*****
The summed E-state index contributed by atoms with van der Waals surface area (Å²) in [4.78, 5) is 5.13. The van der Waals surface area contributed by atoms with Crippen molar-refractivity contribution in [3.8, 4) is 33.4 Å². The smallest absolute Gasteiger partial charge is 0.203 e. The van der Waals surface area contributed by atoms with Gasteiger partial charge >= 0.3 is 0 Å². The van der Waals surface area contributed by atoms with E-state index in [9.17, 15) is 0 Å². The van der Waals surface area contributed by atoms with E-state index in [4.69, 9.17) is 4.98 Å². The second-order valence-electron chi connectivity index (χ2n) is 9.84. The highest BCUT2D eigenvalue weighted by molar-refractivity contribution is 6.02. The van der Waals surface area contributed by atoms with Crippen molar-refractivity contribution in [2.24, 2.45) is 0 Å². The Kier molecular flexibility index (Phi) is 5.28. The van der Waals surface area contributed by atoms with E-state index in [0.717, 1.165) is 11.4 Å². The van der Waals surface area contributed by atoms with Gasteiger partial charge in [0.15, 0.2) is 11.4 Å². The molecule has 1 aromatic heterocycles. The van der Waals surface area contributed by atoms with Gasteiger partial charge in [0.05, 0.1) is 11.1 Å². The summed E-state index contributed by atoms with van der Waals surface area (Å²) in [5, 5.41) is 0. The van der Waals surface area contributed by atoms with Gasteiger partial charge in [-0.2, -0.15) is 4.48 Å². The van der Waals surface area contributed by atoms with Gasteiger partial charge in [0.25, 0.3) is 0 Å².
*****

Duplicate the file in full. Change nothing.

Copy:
The summed E-state index contributed by atoms with van der Waals surface area (Å²) in [4.78, 5) is 5.13. The van der Waals surface area contributed by atoms with Crippen molar-refractivity contribution in [3.8, 4) is 33.4 Å². The smallest absolute Gasteiger partial charge is 0.203 e. The van der Waals surface area contributed by atoms with Gasteiger partial charge >= 0.3 is 0 Å². The van der Waals surface area contributed by atoms with E-state index in [9.17, 15) is 0 Å². The van der Waals surface area contributed by atoms with E-state index in [4.69, 9.17) is 4.98 Å². The second-order valence-electron chi connectivity index (χ2n) is 9.84. The highest BCUT2D eigenvalue weighted by molar-refractivity contribution is 6.02. The van der Waals surface area contributed by atoms with Crippen molar-refractivity contribution in [2.24, 2.45) is 0 Å². The Kier molecular flexibility index (Phi) is 5.28. The van der Waals surface area contributed by atoms with E-state index in [0.717, 1.165) is 11.4 Å². The van der Waals surface area contributed by atoms with Gasteiger partial charge in [0.15, 0.2) is 11.4 Å². The molecule has 1 aromatic heterocycles. The van der Waals surface area contributed by atoms with Gasteiger partial charge in [0.05, 0.1) is 11.1 Å². The summed E-state index contributed by atoms with van der Waals surface area (Å²) in [5, 5.41) is 0. The van der Waals surface area contributed by atoms with Gasteiger partial charge in [-0.2, -0.15) is 4.48 Å². The van der Waals surface area contributed by atoms with Gasteiger partial charge in [0.25, 0.3) is 0 Å².